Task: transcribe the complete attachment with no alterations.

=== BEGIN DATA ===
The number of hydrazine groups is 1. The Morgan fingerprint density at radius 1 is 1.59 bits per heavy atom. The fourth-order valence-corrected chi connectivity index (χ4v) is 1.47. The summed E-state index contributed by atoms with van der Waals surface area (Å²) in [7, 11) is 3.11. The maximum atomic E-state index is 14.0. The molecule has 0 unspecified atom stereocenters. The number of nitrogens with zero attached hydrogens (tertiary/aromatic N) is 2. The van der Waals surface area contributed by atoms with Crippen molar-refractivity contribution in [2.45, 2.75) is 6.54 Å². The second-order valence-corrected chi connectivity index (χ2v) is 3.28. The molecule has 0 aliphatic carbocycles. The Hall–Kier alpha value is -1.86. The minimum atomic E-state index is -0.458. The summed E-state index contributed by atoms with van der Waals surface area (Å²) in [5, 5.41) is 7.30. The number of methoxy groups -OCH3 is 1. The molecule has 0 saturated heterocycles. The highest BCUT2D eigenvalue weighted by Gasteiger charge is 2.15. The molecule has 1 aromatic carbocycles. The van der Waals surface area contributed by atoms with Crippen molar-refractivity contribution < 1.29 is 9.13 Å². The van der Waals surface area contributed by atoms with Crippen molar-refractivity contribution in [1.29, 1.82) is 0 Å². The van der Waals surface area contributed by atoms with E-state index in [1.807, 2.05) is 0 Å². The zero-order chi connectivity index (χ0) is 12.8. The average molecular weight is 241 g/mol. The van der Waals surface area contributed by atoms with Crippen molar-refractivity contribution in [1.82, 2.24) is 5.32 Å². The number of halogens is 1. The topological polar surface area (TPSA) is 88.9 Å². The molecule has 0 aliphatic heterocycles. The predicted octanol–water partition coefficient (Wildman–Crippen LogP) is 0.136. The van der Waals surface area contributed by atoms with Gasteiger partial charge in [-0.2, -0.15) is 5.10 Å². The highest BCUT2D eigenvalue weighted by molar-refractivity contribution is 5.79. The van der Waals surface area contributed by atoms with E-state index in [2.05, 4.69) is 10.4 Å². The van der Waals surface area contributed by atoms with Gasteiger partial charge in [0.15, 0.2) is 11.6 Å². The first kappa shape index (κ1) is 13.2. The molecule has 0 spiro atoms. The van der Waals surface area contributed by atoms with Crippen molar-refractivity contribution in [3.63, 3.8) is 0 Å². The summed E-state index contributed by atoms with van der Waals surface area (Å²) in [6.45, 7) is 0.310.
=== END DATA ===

The number of hydrazine groups is 1. The Morgan fingerprint density at radius 1 is 1.59 bits per heavy atom. The fourth-order valence-corrected chi connectivity index (χ4v) is 1.47. The summed E-state index contributed by atoms with van der Waals surface area (Å²) in [7, 11) is 3.11. The maximum atomic E-state index is 14.0. The molecule has 0 unspecified atom stereocenters. The number of nitrogens with zero attached hydrogens (tertiary/aromatic N) is 2. The van der Waals surface area contributed by atoms with Crippen molar-refractivity contribution in [2.45, 2.75) is 6.54 Å². The second-order valence-corrected chi connectivity index (χ2v) is 3.28. The molecule has 0 aliphatic carbocycles. The Hall–Kier alpha value is -1.86. The minimum atomic E-state index is -0.458. The summed E-state index contributed by atoms with van der Waals surface area (Å²) in [5, 5.41) is 7.30. The number of methoxy groups -OCH3 is 1. The molecule has 0 saturated heterocycles. The highest BCUT2D eigenvalue weighted by Gasteiger charge is 2.15. The molecule has 1 aromatic carbocycles. The van der Waals surface area contributed by atoms with Crippen molar-refractivity contribution < 1.29 is 9.13 Å². The van der Waals surface area contributed by atoms with Crippen molar-refractivity contribution in [1.29, 1.82) is 0 Å². The van der Waals surface area contributed by atoms with E-state index in [1.807, 2.05) is 0 Å². The zero-order chi connectivity index (χ0) is 12.8. The average molecular weight is 241 g/mol. The van der Waals surface area contributed by atoms with Crippen molar-refractivity contribution in [1.82, 2.24) is 5.32 Å². The number of halogens is 1. The topological polar surface area (TPSA) is 88.9 Å². The molecule has 0 aliphatic heterocycles. The predicted octanol–water partition coefficient (Wildman–Crippen LogP) is 0.136. The van der Waals surface area contributed by atoms with Gasteiger partial charge in [-0.2, -0.15) is 5.10 Å². The highest BCUT2D eigenvalue weighted by molar-refractivity contribution is 5.79. The van der Waals surface area contributed by atoms with E-state index in [2.05, 4.69) is 10.4 Å². The van der Waals surface area contributed by atoms with Gasteiger partial charge in [0.15, 0.2) is 11.6 Å². The first kappa shape index (κ1) is 13.2. The molecule has 0 spiro atoms. The van der Waals surface area contributed by atoms with Crippen molar-refractivity contribution in [3.63, 3.8) is 0 Å². The summed E-state index contributed by atoms with van der Waals surface area (Å²) in [6.45, 7) is 0.310.